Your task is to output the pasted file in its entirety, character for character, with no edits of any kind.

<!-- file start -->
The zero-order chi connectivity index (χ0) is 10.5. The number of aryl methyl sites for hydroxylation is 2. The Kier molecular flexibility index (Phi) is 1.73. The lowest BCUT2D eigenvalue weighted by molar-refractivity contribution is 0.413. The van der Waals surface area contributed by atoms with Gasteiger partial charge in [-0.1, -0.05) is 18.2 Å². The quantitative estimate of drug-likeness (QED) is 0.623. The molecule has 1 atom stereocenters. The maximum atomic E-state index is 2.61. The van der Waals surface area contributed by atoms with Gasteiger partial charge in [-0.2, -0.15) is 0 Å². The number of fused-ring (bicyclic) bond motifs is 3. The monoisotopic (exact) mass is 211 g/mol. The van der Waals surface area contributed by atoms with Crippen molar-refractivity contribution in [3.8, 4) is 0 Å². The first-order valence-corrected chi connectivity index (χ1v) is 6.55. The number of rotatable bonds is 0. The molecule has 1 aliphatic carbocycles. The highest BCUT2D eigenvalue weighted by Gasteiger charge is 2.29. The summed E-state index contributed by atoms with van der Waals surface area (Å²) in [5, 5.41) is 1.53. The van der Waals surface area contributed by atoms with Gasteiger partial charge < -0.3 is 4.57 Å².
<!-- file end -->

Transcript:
The zero-order chi connectivity index (χ0) is 10.5. The number of aryl methyl sites for hydroxylation is 2. The Kier molecular flexibility index (Phi) is 1.73. The lowest BCUT2D eigenvalue weighted by molar-refractivity contribution is 0.413. The van der Waals surface area contributed by atoms with Gasteiger partial charge in [-0.1, -0.05) is 18.2 Å². The quantitative estimate of drug-likeness (QED) is 0.623. The molecule has 1 atom stereocenters. The maximum atomic E-state index is 2.61. The van der Waals surface area contributed by atoms with Gasteiger partial charge in [-0.2, -0.15) is 0 Å². The number of fused-ring (bicyclic) bond motifs is 3. The monoisotopic (exact) mass is 211 g/mol. The van der Waals surface area contributed by atoms with Crippen molar-refractivity contribution in [3.8, 4) is 0 Å². The first-order valence-corrected chi connectivity index (χ1v) is 6.55. The number of rotatable bonds is 0. The molecule has 1 aliphatic carbocycles. The highest BCUT2D eigenvalue weighted by Gasteiger charge is 2.29. The summed E-state index contributed by atoms with van der Waals surface area (Å²) in [5, 5.41) is 1.53. The van der Waals surface area contributed by atoms with Gasteiger partial charge < -0.3 is 4.57 Å².